Icelandic Behavior: Whooper Necking

It began with a flight of six swans coming in for a landing on Tjörnin, a small lake in the center of Reykjavík. Not unlike a 747, swans need a long runway, but are far more graceful if not as quiet. The six immediately became three pairs, with a grace and elegance that brought to mind various folk tales. Their wings were spread across the water, their necks next to each other.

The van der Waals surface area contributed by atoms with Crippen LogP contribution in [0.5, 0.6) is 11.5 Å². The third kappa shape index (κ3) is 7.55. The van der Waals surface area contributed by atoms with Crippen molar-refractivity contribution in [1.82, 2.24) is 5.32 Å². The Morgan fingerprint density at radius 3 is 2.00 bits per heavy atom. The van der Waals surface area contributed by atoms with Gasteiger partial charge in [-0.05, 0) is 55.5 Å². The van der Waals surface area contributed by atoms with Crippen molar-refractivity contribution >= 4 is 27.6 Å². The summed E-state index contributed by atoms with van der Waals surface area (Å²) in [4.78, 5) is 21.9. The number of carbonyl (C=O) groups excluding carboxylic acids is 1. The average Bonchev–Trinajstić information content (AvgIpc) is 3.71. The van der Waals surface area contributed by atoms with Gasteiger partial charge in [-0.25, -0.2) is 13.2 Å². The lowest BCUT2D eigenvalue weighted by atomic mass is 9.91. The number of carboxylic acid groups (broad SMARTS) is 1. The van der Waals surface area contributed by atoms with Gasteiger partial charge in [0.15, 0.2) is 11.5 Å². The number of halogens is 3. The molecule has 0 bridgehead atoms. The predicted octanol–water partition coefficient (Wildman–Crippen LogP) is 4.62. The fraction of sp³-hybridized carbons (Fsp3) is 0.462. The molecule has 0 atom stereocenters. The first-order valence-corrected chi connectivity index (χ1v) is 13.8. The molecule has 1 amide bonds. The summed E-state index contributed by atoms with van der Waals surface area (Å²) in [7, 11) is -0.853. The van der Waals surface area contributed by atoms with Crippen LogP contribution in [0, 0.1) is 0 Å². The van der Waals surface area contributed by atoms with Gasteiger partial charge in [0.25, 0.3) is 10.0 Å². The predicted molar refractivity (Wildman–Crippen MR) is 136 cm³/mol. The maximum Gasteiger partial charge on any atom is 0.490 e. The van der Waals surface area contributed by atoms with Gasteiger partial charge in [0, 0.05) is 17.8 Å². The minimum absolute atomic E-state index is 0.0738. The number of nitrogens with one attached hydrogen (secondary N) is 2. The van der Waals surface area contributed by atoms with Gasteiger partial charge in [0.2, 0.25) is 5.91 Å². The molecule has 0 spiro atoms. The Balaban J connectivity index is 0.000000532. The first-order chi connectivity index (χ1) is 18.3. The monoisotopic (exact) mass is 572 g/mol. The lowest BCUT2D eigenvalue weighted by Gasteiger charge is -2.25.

Swan pairs

The display was very languid in the beginning. The one below reminded me of a ballerina (or ice skater, if you wish) as a swan as a ballerina (or ice skater). I never noticed such behavior in mute swans, so perhaps the northern Whoopers are the inspiration of dancers as well as legend.

A ballerina (or ice skater)

And it ended when someone was caught eyeing the wrong partner: much noise, much chasing, much commotion. However, differences were soon patched up in favor of a good meal, as it seems to be an Icelandic custom that on Sunday mornings (in particular) families bring the birds a good breakfast.

Fight! Flight!



cats   |   mountain sheep

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